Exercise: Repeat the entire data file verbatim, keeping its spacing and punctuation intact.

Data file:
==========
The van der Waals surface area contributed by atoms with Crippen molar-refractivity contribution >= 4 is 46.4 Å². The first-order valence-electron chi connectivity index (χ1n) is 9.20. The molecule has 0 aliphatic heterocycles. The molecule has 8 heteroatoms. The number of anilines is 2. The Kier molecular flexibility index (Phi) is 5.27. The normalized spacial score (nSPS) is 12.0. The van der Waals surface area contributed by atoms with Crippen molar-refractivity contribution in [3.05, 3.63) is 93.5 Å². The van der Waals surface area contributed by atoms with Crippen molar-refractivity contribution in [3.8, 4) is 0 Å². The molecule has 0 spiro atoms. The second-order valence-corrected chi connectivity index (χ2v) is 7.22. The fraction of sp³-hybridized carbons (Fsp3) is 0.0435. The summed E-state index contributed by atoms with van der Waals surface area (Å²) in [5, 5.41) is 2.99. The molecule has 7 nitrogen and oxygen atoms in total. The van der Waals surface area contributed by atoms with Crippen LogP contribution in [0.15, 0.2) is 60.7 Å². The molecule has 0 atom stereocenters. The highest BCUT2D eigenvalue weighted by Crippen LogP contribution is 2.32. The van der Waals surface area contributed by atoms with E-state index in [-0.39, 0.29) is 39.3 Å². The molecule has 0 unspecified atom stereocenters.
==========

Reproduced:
The van der Waals surface area contributed by atoms with Crippen molar-refractivity contribution >= 4 is 46.4 Å². The first-order valence-electron chi connectivity index (χ1n) is 9.20. The molecule has 0 aliphatic heterocycles. The molecule has 8 heteroatoms. The number of anilines is 2. The Kier molecular flexibility index (Phi) is 5.27. The normalized spacial score (nSPS) is 12.0. The van der Waals surface area contributed by atoms with Crippen molar-refractivity contribution in [3.05, 3.63) is 93.5 Å². The van der Waals surface area contributed by atoms with Crippen molar-refractivity contribution in [3.8, 4) is 0 Å². The molecule has 0 spiro atoms. The second-order valence-corrected chi connectivity index (χ2v) is 7.22. The fraction of sp³-hybridized carbons (Fsp3) is 0.0435. The summed E-state index contributed by atoms with van der Waals surface area (Å²) in [5, 5.41) is 2.99. The molecule has 7 nitrogen and oxygen atoms in total. The van der Waals surface area contributed by atoms with Crippen LogP contribution in [0.15, 0.2) is 60.7 Å². The molecule has 0 atom stereocenters. The highest BCUT2D eigenvalue weighted by Crippen LogP contribution is 2.32. The van der Waals surface area contributed by atoms with E-state index in [-0.39, 0.29) is 39.3 Å². The molecule has 0 unspecified atom stereocenters.